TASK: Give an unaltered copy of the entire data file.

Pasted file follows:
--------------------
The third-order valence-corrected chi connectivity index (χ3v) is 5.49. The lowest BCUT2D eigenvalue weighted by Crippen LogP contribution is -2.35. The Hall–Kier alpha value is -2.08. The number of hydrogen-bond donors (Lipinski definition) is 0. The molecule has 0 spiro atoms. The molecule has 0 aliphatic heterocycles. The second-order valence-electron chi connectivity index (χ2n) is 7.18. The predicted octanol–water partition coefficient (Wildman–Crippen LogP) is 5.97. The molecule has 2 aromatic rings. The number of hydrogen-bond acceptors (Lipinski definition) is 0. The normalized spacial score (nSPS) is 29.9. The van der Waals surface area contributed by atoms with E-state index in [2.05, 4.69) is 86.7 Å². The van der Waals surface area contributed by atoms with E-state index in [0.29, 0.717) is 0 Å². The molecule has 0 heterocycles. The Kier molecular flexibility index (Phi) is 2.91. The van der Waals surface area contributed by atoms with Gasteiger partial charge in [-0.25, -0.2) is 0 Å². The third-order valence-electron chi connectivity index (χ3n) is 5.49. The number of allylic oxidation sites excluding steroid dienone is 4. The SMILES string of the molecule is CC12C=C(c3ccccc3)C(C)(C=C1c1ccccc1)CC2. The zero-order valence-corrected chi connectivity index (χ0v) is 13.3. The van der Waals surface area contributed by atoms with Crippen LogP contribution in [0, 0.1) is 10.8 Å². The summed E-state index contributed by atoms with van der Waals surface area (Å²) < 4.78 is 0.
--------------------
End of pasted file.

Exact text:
The third-order valence-corrected chi connectivity index (χ3v) is 5.49. The lowest BCUT2D eigenvalue weighted by Crippen LogP contribution is -2.35. The Hall–Kier alpha value is -2.08. The number of hydrogen-bond donors (Lipinski definition) is 0. The molecule has 0 spiro atoms. The molecule has 0 aliphatic heterocycles. The second-order valence-electron chi connectivity index (χ2n) is 7.18. The predicted octanol–water partition coefficient (Wildman–Crippen LogP) is 5.97. The molecule has 2 aromatic rings. The number of hydrogen-bond acceptors (Lipinski definition) is 0. The normalized spacial score (nSPS) is 29.9. The van der Waals surface area contributed by atoms with E-state index in [2.05, 4.69) is 86.7 Å². The van der Waals surface area contributed by atoms with E-state index in [0.29, 0.717) is 0 Å². The molecule has 0 heterocycles. The Kier molecular flexibility index (Phi) is 2.91. The van der Waals surface area contributed by atoms with Gasteiger partial charge in [-0.25, -0.2) is 0 Å². The third-order valence-electron chi connectivity index (χ3n) is 5.49. The number of allylic oxidation sites excluding steroid dienone is 4. The SMILES string of the molecule is CC12C=C(c3ccccc3)C(C)(C=C1c1ccccc1)CC2. The zero-order valence-corrected chi connectivity index (χ0v) is 13.3. The van der Waals surface area contributed by atoms with Crippen LogP contribution in [0, 0.1) is 10.8 Å². The summed E-state index contributed by atoms with van der Waals surface area (Å²) < 4.78 is 0.